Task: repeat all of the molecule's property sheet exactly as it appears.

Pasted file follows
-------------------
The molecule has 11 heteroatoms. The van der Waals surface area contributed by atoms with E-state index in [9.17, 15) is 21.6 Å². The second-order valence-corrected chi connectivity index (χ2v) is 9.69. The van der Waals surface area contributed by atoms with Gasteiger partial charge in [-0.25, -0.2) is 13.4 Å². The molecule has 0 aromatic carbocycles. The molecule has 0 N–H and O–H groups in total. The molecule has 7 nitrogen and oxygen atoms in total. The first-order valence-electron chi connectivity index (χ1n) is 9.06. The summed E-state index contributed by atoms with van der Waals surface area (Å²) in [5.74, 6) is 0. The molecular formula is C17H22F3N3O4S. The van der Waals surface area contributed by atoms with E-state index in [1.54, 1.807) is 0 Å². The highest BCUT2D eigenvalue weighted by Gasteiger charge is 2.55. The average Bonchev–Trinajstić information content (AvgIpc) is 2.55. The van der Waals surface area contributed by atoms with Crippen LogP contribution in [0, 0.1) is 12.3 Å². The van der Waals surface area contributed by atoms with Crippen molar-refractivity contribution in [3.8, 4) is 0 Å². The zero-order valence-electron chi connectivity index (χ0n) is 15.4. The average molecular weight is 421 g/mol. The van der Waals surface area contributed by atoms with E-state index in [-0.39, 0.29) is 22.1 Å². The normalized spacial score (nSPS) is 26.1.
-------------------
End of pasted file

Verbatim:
The molecule has 11 heteroatoms. The van der Waals surface area contributed by atoms with E-state index in [9.17, 15) is 21.6 Å². The second-order valence-corrected chi connectivity index (χ2v) is 9.69. The van der Waals surface area contributed by atoms with Gasteiger partial charge in [-0.25, -0.2) is 13.4 Å². The molecule has 0 aromatic carbocycles. The molecule has 0 N–H and O–H groups in total. The molecule has 7 nitrogen and oxygen atoms in total. The first-order valence-electron chi connectivity index (χ1n) is 9.06. The summed E-state index contributed by atoms with van der Waals surface area (Å²) in [5.74, 6) is 0. The molecular formula is C17H22F3N3O4S. The van der Waals surface area contributed by atoms with E-state index in [1.54, 1.807) is 0 Å². The highest BCUT2D eigenvalue weighted by Gasteiger charge is 2.55. The average Bonchev–Trinajstić information content (AvgIpc) is 2.55. The van der Waals surface area contributed by atoms with Crippen LogP contribution in [0, 0.1) is 12.3 Å². The van der Waals surface area contributed by atoms with Crippen molar-refractivity contribution in [3.8, 4) is 0 Å². The zero-order valence-electron chi connectivity index (χ0n) is 15.4. The average molecular weight is 421 g/mol. The van der Waals surface area contributed by atoms with E-state index in [-0.39, 0.29) is 22.1 Å². The normalized spacial score (nSPS) is 26.1.